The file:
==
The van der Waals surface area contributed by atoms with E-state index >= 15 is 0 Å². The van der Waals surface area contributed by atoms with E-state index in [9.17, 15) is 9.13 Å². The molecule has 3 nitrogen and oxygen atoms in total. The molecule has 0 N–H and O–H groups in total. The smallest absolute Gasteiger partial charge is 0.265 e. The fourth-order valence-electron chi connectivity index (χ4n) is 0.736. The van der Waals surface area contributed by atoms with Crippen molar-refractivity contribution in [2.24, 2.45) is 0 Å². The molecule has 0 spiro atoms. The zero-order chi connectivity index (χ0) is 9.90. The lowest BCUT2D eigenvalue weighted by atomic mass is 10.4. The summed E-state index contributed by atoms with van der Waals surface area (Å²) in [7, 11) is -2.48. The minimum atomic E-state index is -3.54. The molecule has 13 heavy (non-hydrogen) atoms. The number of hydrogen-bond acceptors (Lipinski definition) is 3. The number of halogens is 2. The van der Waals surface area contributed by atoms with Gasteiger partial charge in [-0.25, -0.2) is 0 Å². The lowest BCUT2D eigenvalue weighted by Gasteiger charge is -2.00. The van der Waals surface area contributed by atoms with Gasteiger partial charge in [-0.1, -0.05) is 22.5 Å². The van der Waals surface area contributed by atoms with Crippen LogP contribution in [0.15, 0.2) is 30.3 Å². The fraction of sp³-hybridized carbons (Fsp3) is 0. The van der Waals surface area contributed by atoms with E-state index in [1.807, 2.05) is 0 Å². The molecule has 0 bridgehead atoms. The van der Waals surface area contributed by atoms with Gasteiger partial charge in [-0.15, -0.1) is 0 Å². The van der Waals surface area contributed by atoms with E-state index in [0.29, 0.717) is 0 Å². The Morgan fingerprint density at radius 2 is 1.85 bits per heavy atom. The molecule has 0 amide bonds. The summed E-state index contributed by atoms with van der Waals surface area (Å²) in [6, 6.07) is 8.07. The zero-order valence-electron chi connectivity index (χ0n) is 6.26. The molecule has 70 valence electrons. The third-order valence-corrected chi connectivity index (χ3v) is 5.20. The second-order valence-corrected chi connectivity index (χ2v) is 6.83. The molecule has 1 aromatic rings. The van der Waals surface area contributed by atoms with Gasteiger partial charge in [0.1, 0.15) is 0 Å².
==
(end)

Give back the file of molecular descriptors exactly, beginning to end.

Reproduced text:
The van der Waals surface area contributed by atoms with E-state index >= 15 is 0 Å². The van der Waals surface area contributed by atoms with E-state index in [9.17, 15) is 9.13 Å². The molecule has 3 nitrogen and oxygen atoms in total. The molecule has 0 N–H and O–H groups in total. The smallest absolute Gasteiger partial charge is 0.265 e. The fourth-order valence-electron chi connectivity index (χ4n) is 0.736. The van der Waals surface area contributed by atoms with Crippen molar-refractivity contribution in [2.24, 2.45) is 0 Å². The molecule has 0 spiro atoms. The zero-order chi connectivity index (χ0) is 9.90. The lowest BCUT2D eigenvalue weighted by atomic mass is 10.4. The summed E-state index contributed by atoms with van der Waals surface area (Å²) in [7, 11) is -2.48. The minimum atomic E-state index is -3.54. The molecule has 13 heavy (non-hydrogen) atoms. The number of hydrogen-bond acceptors (Lipinski definition) is 3. The number of halogens is 2. The van der Waals surface area contributed by atoms with Gasteiger partial charge in [-0.25, -0.2) is 0 Å². The lowest BCUT2D eigenvalue weighted by Gasteiger charge is -2.00. The van der Waals surface area contributed by atoms with Gasteiger partial charge in [-0.1, -0.05) is 22.5 Å². The van der Waals surface area contributed by atoms with Crippen LogP contribution in [0.15, 0.2) is 30.3 Å². The fraction of sp³-hybridized carbons (Fsp3) is 0. The van der Waals surface area contributed by atoms with E-state index in [1.807, 2.05) is 0 Å². The molecule has 0 bridgehead atoms. The van der Waals surface area contributed by atoms with Gasteiger partial charge in [-0.15, -0.1) is 0 Å². The van der Waals surface area contributed by atoms with E-state index in [0.29, 0.717) is 0 Å². The Morgan fingerprint density at radius 2 is 1.85 bits per heavy atom. The molecule has 0 amide bonds. The summed E-state index contributed by atoms with van der Waals surface area (Å²) in [6, 6.07) is 8.07. The zero-order valence-electron chi connectivity index (χ0n) is 6.26. The molecule has 70 valence electrons. The third-order valence-corrected chi connectivity index (χ3v) is 5.20. The second-order valence-corrected chi connectivity index (χ2v) is 6.83. The molecule has 1 aromatic rings. The van der Waals surface area contributed by atoms with Gasteiger partial charge in [0.1, 0.15) is 0 Å².